As for why I think mass adoption is necessary,  I should probably qualify that a bit. I think it's important that the network not consolidate into the hands of a few large players very early on. I'd prefer it never did but that's likely a pipe dream.  Currently, the hypothetical big players of crypto in the future are still small, because they require crypto to build the businesses that will make them big. Big players right now, in turn, are not likely to do anything very interesting at all with crypto, because they're already successful even without it, and are too entrenched in the financial system to risk upsetting it. So in a nutshell, my worry is that capping userbase too low too early will lead to a situation where the only parties with the clout to use the system are those with no interest in running it.

Let me address this part only as iCEBREAKER has done a good enough job at debunking the rest.

The network is already consolidated into the hands of only a few player. An irresponsable increase of the block size risks precipitating this concentration.

It is also important that you reconsider this myth that capping Bitcoin's transactions is a cap on its userbase.

Bitcoin, as is, can provide a refuge for the wealth of ANY person on the planet. It can currently accommodate an infinite amount of capital.

The distinction is important because reality shows us that actual Bitcoin users are by and large not much interested in transacting or spending their coins. A great majority of the coins in existence have been and should continue to sit pretty in their cold wallets for years to come.

Why should we expect this to be different for future users? If you believe, much like I do, that the next trove of adopters is likely to be institutional investors with an interest in Bitcoin as a commodity/asset then why should we be worried so much with the system's transactions throughput? Do you expect the Winklevies to go on a shopping frenzy with their 100,000 coins? The analogy with gold is tired but it remains true: it should be expect that most bitcoins in circulation will be stored in digital vaults and shall remain untouched for a long period of time.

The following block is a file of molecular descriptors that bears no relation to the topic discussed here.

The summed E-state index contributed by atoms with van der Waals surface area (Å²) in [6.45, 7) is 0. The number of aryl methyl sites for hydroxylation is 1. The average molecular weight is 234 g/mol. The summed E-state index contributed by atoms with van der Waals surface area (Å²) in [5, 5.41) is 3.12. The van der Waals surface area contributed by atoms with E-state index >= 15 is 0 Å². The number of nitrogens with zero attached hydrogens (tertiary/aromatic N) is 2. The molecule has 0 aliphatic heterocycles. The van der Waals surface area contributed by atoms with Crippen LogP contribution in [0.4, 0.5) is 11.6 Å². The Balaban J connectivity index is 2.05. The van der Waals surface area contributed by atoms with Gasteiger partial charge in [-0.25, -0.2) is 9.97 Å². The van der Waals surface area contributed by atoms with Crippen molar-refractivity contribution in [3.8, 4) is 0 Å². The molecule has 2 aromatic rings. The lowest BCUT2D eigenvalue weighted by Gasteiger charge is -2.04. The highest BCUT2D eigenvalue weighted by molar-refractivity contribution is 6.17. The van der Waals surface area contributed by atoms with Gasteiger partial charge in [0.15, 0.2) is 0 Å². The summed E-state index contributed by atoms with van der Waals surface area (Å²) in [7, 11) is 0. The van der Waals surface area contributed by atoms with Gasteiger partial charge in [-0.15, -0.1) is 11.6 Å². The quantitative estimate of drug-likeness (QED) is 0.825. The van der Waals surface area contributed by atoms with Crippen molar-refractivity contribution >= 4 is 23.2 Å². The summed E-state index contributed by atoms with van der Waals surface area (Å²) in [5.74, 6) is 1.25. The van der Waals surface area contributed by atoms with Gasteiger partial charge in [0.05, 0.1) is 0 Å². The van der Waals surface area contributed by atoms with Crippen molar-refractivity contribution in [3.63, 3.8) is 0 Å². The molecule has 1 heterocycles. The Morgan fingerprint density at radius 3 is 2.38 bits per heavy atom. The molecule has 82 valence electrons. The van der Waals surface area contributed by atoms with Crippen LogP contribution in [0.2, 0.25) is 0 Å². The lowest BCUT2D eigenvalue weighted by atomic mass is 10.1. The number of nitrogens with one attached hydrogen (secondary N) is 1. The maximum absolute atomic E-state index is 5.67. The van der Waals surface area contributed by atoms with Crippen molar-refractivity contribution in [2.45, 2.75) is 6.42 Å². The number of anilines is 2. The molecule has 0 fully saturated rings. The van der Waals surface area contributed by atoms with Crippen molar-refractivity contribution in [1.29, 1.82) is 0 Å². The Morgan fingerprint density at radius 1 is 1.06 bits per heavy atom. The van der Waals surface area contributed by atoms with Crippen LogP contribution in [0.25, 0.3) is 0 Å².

All of this is to say that you should stop focusing on "mainstream" users and what you assume their interest in Bitcoin will be. We should expect these to be last in line in your mass adoption scenario.

"I believe this will be the ultimate fate of Bitcoin, to be the "high-powered money" that serves as a reserve currency for banks that issue their own digital cash." Hal Finney, Dec. 2010
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September 10, 2015, 09:17:44 PM
 #788

May I ask where you stand on the underlying issue of what Bitcoin's design goal should be? Do you have an opinion on whether it (on-chain transactions) should be an expensive-to-use settlement network or a cheap-to-use payment network? Personally I feel the latter case - direct mass adoption - would be better if it can be technically supported, which I'm not sure about. If mass adoption is not possible I'm left doubting a settlement network alone is viable. That's my current feel on the matter, I'd be interested to hear what you think.

Myself I'd be interested to know why you apparently feel mass adoption of retail consumer is the only way leading to success for Bitcoin?

You do understand we're trying to build an economy and not the next big start-up?

We are at the historic crossroads predicted by Chaum, a binary choice between unprecedented freedom and eternal authoritarianism.

I don't think the XTurds in thrall to Gavin are capable of understanding we're trying to build an economy and not the next big start-up.  That limitation is fully intentional:

Quote
Aldous Huxley, speaking at U.C. Berkeley in 1962, outlines his vision for the ‘ultimate revolution’, a scientific dictatorship where people will be conditioned to enjoy their servitude, and will pose little opposition to the ‘ruling oligarchy’, as he puts it. He also takes a moment to compare his book, “Brave New World,” to George Orwell’s “1984” and considers the technique in the latter too outdated for actual implementation.

“There will be, in the next generation or so, a pharmacological method of making people love their servitude, and producing dictatorship without tears…they will be distracted from any desire to rebel by propaganda or brainwashing, or brainwashing enhanced by pharmacological methods. And this seems to be the final revolution.”